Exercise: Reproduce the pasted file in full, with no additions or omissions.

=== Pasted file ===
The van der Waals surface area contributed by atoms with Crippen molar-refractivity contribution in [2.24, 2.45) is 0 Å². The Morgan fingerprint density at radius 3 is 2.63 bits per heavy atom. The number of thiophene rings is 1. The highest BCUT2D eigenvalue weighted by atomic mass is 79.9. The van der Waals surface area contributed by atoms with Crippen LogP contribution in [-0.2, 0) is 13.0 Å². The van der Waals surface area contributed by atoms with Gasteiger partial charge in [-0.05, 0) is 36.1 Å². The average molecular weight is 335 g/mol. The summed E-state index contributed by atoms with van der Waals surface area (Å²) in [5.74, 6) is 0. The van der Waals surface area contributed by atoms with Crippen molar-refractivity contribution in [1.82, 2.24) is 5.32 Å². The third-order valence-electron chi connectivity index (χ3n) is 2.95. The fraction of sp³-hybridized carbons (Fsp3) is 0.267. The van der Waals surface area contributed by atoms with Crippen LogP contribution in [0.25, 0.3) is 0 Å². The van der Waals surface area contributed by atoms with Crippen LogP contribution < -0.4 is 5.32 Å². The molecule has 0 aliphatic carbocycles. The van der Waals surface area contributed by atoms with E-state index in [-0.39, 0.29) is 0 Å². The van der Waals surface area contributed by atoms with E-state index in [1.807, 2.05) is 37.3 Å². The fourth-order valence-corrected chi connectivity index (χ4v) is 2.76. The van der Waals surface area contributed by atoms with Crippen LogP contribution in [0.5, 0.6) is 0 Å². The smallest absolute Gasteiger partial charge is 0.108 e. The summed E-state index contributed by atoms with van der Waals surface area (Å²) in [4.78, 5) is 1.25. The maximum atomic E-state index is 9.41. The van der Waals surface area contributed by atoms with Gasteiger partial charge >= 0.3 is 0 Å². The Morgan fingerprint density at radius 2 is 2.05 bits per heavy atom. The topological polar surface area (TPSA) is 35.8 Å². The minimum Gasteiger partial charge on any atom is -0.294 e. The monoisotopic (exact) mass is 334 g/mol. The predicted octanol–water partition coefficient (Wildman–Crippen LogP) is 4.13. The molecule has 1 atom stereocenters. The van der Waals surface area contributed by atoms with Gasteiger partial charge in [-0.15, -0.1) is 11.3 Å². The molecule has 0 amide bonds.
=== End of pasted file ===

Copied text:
The van der Waals surface area contributed by atoms with Crippen molar-refractivity contribution in [2.24, 2.45) is 0 Å². The Morgan fingerprint density at radius 3 is 2.63 bits per heavy atom. The number of thiophene rings is 1. The highest BCUT2D eigenvalue weighted by atomic mass is 79.9. The van der Waals surface area contributed by atoms with Crippen LogP contribution in [-0.2, 0) is 13.0 Å². The van der Waals surface area contributed by atoms with Gasteiger partial charge in [-0.05, 0) is 36.1 Å². The average molecular weight is 335 g/mol. The summed E-state index contributed by atoms with van der Waals surface area (Å²) in [5.74, 6) is 0. The van der Waals surface area contributed by atoms with Crippen molar-refractivity contribution in [1.82, 2.24) is 5.32 Å². The third-order valence-electron chi connectivity index (χ3n) is 2.95. The fraction of sp³-hybridized carbons (Fsp3) is 0.267. The van der Waals surface area contributed by atoms with Crippen LogP contribution in [0.25, 0.3) is 0 Å². The van der Waals surface area contributed by atoms with Crippen LogP contribution < -0.4 is 5.32 Å². The molecule has 0 aliphatic carbocycles. The van der Waals surface area contributed by atoms with E-state index in [-0.39, 0.29) is 0 Å². The van der Waals surface area contributed by atoms with E-state index in [1.807, 2.05) is 37.3 Å². The fourth-order valence-corrected chi connectivity index (χ4v) is 2.76. The van der Waals surface area contributed by atoms with Crippen LogP contribution in [0.5, 0.6) is 0 Å². The smallest absolute Gasteiger partial charge is 0.108 e. The summed E-state index contributed by atoms with van der Waals surface area (Å²) in [4.78, 5) is 1.25. The maximum atomic E-state index is 9.41. The van der Waals surface area contributed by atoms with Gasteiger partial charge >= 0.3 is 0 Å². The Morgan fingerprint density at radius 2 is 2.05 bits per heavy atom. The topological polar surface area (TPSA) is 35.8 Å². The minimum Gasteiger partial charge on any atom is -0.294 e. The monoisotopic (exact) mass is 334 g/mol. The predicted octanol–water partition coefficient (Wildman–Crippen LogP) is 4.13. The molecule has 1 atom stereocenters. The van der Waals surface area contributed by atoms with Gasteiger partial charge in [-0.15, -0.1) is 11.3 Å². The molecule has 0 amide bonds.